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James Mudge recently sat down for an interview with Chinese documentary filmmaker Pan Zhiqi, director of “Private Detective” and “Lost Wall”, while he was appearing at the 2013 Chinese Visual Festival.
James Mudge: How did you come up with the idea for “Private Detective”? Were you planning to specifically make a film about private detectives in China?
Pan Zhiqi: In 2005, I returned from Beijing to a small city in the south of Zhejiang Province. I found a lot of advertisement notices for private detectives. I realised this profession which was only seen in foreign films before was beginning to appear around me. I was very curious about what was behind this business and therefore planned to film.
JM: Lao Fang is a fascinating character and a great subject for the film – how did you meet him?
PZ: I contacted the detectives from the advertisement notices. Some refused, some asked for hourly charges. Lao Fang was one of the detectives who were willing to be filmed. He asked to meet me when I made my first call. I could see when I was talking to him he hoped the camera could promote his business.
JM: He seems to have been very comfortable being filmed – did you spend a lot of time following him around on his daily business and did this cause any trouble for him with his clients or work?
PZ: I went to film him whenever I had time. He often would begin to act when I raised my camera. I tried more to make him to just be himself. The filming did not make any influence on his clients or his business.
JM: How is Lao Fang doing now? I believe that “Private Detective” is the first part of two films about him?
PZ: A few years ago, Lao Fang’s private detective business began its downturn. He then went back to his old business and started his private clinic. He also invested in registering famous people’s names as business brands then selling the brands to make money. He then began a multi-career life, he was a private detective, Chinese medicine doctor and patent brand stocker. His was exposed in his celebrity brands patent business on a television. All these were covered in “Private Detective Part Two”.
JM: Congratulations on “Lost Wall” winning the 2nd place price at the Chinese Visual Festival – it feels like a darker film, with Xiao Zhang constantly suspecting his girlfriend of cheating on him and trying to catch her out – what was the main aim of the film?
PZ: My thanks to the Jury of Chinese Visual Festival. In “Lost Wall”, I tried to explore the inner world of the character. I tried to illustrate vitality of lives through the changing psychology of Zhang.
JM: Although at the start it feels like the film is going to focus on Xiao Zhang’s experiences as a disabled or marginalised man in Chinese society, this seems to become less important as it goes on, and I felt ultimately it was a picture of a troubled young man and his personal and relationship difficulties – was this deliberate?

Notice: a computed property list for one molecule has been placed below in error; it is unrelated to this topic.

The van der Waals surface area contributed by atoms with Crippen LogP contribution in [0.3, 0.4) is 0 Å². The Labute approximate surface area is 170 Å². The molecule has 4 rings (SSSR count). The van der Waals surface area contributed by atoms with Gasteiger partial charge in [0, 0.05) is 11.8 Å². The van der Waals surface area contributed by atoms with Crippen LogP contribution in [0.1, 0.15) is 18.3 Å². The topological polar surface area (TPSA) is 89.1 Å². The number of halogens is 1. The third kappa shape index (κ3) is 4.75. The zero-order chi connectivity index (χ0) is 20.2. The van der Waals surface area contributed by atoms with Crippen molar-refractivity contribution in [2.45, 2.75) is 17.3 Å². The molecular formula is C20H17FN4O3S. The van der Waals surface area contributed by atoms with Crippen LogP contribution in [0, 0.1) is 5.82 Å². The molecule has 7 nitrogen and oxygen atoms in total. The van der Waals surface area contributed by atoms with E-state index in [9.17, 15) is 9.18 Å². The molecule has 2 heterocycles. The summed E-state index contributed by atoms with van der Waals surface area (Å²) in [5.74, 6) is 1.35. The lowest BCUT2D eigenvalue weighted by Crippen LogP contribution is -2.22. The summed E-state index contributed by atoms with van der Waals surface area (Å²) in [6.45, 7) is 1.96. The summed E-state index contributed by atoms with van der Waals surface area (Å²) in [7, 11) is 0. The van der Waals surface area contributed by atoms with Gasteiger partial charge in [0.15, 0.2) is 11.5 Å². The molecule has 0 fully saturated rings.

PZ: Yes, I mainly tried to capture how Zhang came out his own confusing relationship.
JM: Do you think the kind of suspicion he feels and his relationship with his girlfriend are common in China these days, or was this a unique case?
PZ: I don’t this is a common case and more of a unique one. This was mainly because Zhang was blind and therefore was characteristically suspicious.
JM: Did Xiao Zhang and his girlfriend end up together?
PZ: No, Xiao Zhang went to his girlfriend’s home with her, but because he was too young, they were not able to get married. He then called to claim lottery with a fake ID and the amount he tried to claim was huge. He was sentenced to prison for three years, his girlfriend then left him.
JM: Though the two films have different subjects, they seem to both share a similar theme of exploring relationships in modern China, which often seem to be characterised by distrust – was this your aim, and what were you trying to say about Chinese society with the films?
PZ: It was not done on purpose, but more of an accident. “Private Detective Part One” was mainly addressing the dilemma in relationships face by a lot of Chinese with the dramatic economic development. “Lost Wall” was more about a particular case of insecurity.
JM: Your film making style feels both intimate and observational – what have been your main influences in your career?
PZ: Maybe because my day job is teaching, I do advertisements occasionally. Independent filmmaking is just my hobby and my way of filming does not need a lot of budget, therefore I don’t have too much pressure. I therefore focused more on communicating with my subjects than filming them.
JM: Apart from more about Lao Fang, what else are you working on or planning at the moment?
PZ: I have finished my “Private Detective” project. I am currently working on a film about urbanisation called 24th Street.
JM: Congratulations again on Lost Wall, many thanks, and good luck with all your future projects.
PZ: Thanks again to Chinese Visual Festival and the jury!